March 30 At Hooge, east of Ypres, Fred Sholliker of the Scots Guards was killed when a shell hit his trench.
6Bn Loyal North Lancs had gone to Gallipoli in November 1915 and in January 1916 was evacuated to Egypt and in March was sent to try to relieve the siege at Kut. They failed. Tom Hilton and William Parr were both killed in action on 9 April. William Hibbert survived the fighting but succumbed to the appalling conditions. He died of cholera on 2 May.
Joseph Aloysius Moxham served with 6Bn in Gallipoli and Mesopotamia and survived the War.
The Germans were still able to launch raids against the fleet at sea and also on strategic ports on the mainland. On 24 April, German battleships attacked the ports of Lowestoft and Felixstowe. 200 houses were destroyed and 3 people killed on the mainland. William Rose, serving aboard HMS Medea, the only man on the Lostock Hall Memorial to serve in the Royal Navy, was killed at sea.
Near Arras, the Germans attacked at Broadmarsh Crater and then 8Bn Loyal North Lancs counter-attacked. John Joseph Youd was killed on 21 May, together with 30 officers and men from his Bn. Henry Shaw had fought in the Boer War and re-enlisted in 1914 in 6Bn Loyal North Lancs. He then fought at Gallipoli in 1915 and after evacuation was posted to 2Bn and sent to France. He was killed near Arras on 5 June.
James Tattersall, an engine cleaner from Garfield Terrace, served in 8Bn Loyal North Lancs and was killed during an assault on Ovillers on 10 July.
Herbert Smalley was a railway engine driver from Lostock Hall, he served with 7Bn Loyal North Lancashire Regt. - the Preston Pals. He was killed on 23 July in an attempt to capture the strategic village of Guillemont. The attack was a failure and a very costly one: 11 officers and 290 men from 7Bn were killed, wounded or missing; 70 men were killed including Herbert Smalley.
Richard Bradley was born in Lostock Hall but emigrated to Australia where he joined the Australian Imperial Force. He returned to Europe to fight and was killed near Pozières on 15 August. He was 24. 97 other AIF men were killed the same day.
Joseph Wiseman, a clog and boot maker from Tardy Gate, was killed on 26 August, during the continuing attempts to capture the strategic village of Guillemont. He was in 1/5 Loyal North Lancs.
James Carr, a bleach worker from King Street, Lostock Hall, had signed up in 1914 with 12 Bn King's (Liverpool Regiment) when he was only 17 and he was killed at Guillemont exactly two years later, on 5 September.
Alfred Gidlow had fought with 1/4Bn Loyal North Lancs through Festubert in 1915 and at Guillemont. He was killed on 9 September at Delville Wood. 55 officers and men from 1/4Bn were killed that day. Alfred was 28.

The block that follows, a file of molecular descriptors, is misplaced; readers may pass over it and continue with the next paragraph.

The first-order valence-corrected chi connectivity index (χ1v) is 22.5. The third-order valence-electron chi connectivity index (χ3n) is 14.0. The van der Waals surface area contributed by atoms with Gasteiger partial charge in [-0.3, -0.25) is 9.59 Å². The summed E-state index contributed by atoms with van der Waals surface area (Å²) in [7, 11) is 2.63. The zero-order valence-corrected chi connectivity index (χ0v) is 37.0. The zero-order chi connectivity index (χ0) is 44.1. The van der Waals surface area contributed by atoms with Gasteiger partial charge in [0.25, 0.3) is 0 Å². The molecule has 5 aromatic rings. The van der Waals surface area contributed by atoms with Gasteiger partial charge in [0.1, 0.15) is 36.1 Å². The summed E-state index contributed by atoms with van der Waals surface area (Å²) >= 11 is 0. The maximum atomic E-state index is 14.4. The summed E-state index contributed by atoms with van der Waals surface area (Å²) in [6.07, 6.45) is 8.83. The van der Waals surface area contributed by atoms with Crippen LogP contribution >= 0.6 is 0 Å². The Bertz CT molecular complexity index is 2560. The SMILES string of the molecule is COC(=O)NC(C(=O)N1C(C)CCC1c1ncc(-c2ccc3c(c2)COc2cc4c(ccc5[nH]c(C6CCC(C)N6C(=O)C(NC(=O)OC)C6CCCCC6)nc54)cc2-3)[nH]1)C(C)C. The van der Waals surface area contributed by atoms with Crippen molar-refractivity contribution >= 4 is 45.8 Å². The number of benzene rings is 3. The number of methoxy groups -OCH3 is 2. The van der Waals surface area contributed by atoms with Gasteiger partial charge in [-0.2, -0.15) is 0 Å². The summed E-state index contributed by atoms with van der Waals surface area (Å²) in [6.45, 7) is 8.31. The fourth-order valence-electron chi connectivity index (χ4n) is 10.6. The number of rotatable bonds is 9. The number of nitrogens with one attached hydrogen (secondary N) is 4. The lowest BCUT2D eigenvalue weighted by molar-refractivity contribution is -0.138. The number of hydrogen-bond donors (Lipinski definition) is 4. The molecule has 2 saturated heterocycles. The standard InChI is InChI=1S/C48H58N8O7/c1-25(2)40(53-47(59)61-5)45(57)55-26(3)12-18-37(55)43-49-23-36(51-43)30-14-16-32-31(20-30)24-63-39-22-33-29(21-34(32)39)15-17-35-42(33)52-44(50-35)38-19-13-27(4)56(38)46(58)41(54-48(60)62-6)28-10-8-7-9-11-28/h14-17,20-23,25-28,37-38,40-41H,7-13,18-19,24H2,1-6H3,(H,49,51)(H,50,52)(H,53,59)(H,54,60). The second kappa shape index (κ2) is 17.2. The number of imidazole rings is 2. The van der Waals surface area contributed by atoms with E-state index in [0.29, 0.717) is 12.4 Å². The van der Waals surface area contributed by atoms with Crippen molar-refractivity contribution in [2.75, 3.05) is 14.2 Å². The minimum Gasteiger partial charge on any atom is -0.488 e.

Charles Robinson, a carter in a tannery from Lostock Hall, had enlisted with the Grenadier Guards. He was killed on 11 September at Bernafay Woods, near Montauban, aged 21. 13 other Guards were killed that day.
Charlie Nutter was born in Clitheroe but moved to Lostock Hall in the 1890s and worked in the spinning shed. He joined 14Bn King's (Liverpool Regt.) and went to Salonika in October 1915. He died there of malaria a year later on 16 October 1916.
John Parker was a weaver from Higher Walton who moved to Lostock Hall after 1911 and also served with 14Bn KLR. Like Charlie he succumbed to the appalling conditions and died of pneumonia on 25 October 1916.
William Hardman, a weaver born in Walton, Liverpool, but lived at Ward’s Terrace, Lostock Hall, enlisted with ‘Preston Pals’, aged only 17. 7Bn LNLR were near the R. Ancre in October but did not engage in fighting due to the incessant rain. William was killed on 25 October while repairing telephone wires. Aged 19.
Richard Hunt had emigrated to Australia and enlisted with the Australian Engineers. His Division had been engaged in a (failed) ‘diversionary’ attack near Armentières and moved to the Somme in October. Richard was wounded in action on 6 November and died two days later, aged 27.
Fred Murray was a cotton mill worker living in Tardy Gate. He enlisted with 1Bn LNLR, fought through and survived the three main phases of the Somme but was killed in action (probably a shell on his trench) near Bazentin-Le-Grand on 26 November. He was 19.
Tom Sanderson was a clerk with the Lancs & Yorks Railway, living on Black Lane (now Brownedge Road), Lostock Hall. He served in the Scots Guards. He was wounded in the trenches by German shelling and died of his wounds on 20 December, near Guillemont. He was 21.
Click on the image to see the animation 'The Somme in Seven Poems'